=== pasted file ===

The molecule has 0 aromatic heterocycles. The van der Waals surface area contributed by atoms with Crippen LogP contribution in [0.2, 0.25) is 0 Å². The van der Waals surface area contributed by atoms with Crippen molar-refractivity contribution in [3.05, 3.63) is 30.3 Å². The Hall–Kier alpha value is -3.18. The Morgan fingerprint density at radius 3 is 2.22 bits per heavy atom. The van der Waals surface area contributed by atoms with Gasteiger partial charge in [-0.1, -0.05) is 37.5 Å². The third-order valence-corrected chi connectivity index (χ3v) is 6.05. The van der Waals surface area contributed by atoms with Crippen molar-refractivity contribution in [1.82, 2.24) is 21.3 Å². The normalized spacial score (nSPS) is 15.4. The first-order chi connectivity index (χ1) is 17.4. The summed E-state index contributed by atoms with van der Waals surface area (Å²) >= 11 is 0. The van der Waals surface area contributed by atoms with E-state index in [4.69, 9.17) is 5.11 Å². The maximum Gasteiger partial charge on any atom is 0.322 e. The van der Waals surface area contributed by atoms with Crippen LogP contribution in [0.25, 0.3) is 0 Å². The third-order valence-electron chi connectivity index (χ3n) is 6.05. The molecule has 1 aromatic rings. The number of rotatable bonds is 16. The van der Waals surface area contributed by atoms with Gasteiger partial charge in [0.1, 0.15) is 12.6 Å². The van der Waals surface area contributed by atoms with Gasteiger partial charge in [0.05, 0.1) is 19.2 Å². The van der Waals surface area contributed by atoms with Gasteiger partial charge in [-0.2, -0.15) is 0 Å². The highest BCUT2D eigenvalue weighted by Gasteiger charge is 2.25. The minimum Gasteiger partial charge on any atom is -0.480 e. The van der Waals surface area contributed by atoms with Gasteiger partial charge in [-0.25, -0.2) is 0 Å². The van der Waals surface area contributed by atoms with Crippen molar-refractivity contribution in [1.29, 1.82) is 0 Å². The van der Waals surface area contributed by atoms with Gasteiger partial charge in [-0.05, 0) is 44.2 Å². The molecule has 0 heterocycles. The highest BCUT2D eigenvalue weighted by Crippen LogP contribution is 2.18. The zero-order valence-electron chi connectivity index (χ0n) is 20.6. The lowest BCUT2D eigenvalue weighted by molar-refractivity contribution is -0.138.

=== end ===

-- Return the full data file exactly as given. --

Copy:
The molecule has 0 aromatic heterocycles. The van der Waals surface area contributed by atoms with Crippen LogP contribution in [0.2, 0.25) is 0 Å². The van der Waals surface area contributed by atoms with Crippen molar-refractivity contribution in [3.05, 3.63) is 30.3 Å². The Hall–Kier alpha value is -3.18. The Morgan fingerprint density at radius 3 is 2.22 bits per heavy atom. The van der Waals surface area contributed by atoms with Gasteiger partial charge in [-0.1, -0.05) is 37.5 Å². The third-order valence-corrected chi connectivity index (χ3v) is 6.05. The van der Waals surface area contributed by atoms with Crippen molar-refractivity contribution in [1.82, 2.24) is 21.3 Å². The normalized spacial score (nSPS) is 15.4. The first-order chi connectivity index (χ1) is 17.4. The summed E-state index contributed by atoms with van der Waals surface area (Å²) >= 11 is 0. The van der Waals surface area contributed by atoms with E-state index in [4.69, 9.17) is 5.11 Å². The maximum Gasteiger partial charge on any atom is 0.322 e. The van der Waals surface area contributed by atoms with Crippen LogP contribution in [0.25, 0.3) is 0 Å². The third-order valence-electron chi connectivity index (χ3n) is 6.05. The molecule has 1 aromatic rings. The number of rotatable bonds is 16. The van der Waals surface area contributed by atoms with Gasteiger partial charge in [0.1, 0.15) is 12.6 Å². The van der Waals surface area contributed by atoms with Gasteiger partial charge in [0.05, 0.1) is 19.2 Å². The van der Waals surface area contributed by atoms with Gasteiger partial charge in [-0.2, -0.15) is 0 Å². The highest BCUT2D eigenvalue weighted by Gasteiger charge is 2.25. The minimum Gasteiger partial charge on any atom is -0.480 e. The van der Waals surface area contributed by atoms with Gasteiger partial charge in [-0.25, -0.2) is 0 Å². The van der Waals surface area contributed by atoms with Crippen molar-refractivity contribution in [1.29, 1.82) is 0 Å². The van der Waals surface area contributed by atoms with Gasteiger partial charge in [-0.05, 0) is 44.2 Å². The molecule has 0 heterocycles. The highest BCUT2D eigenvalue weighted by Crippen LogP contribution is 2.18. The zero-order valence-electron chi connectivity index (χ0n) is 20.6. The lowest BCUT2D eigenvalue weighted by molar-refractivity contribution is -0.138.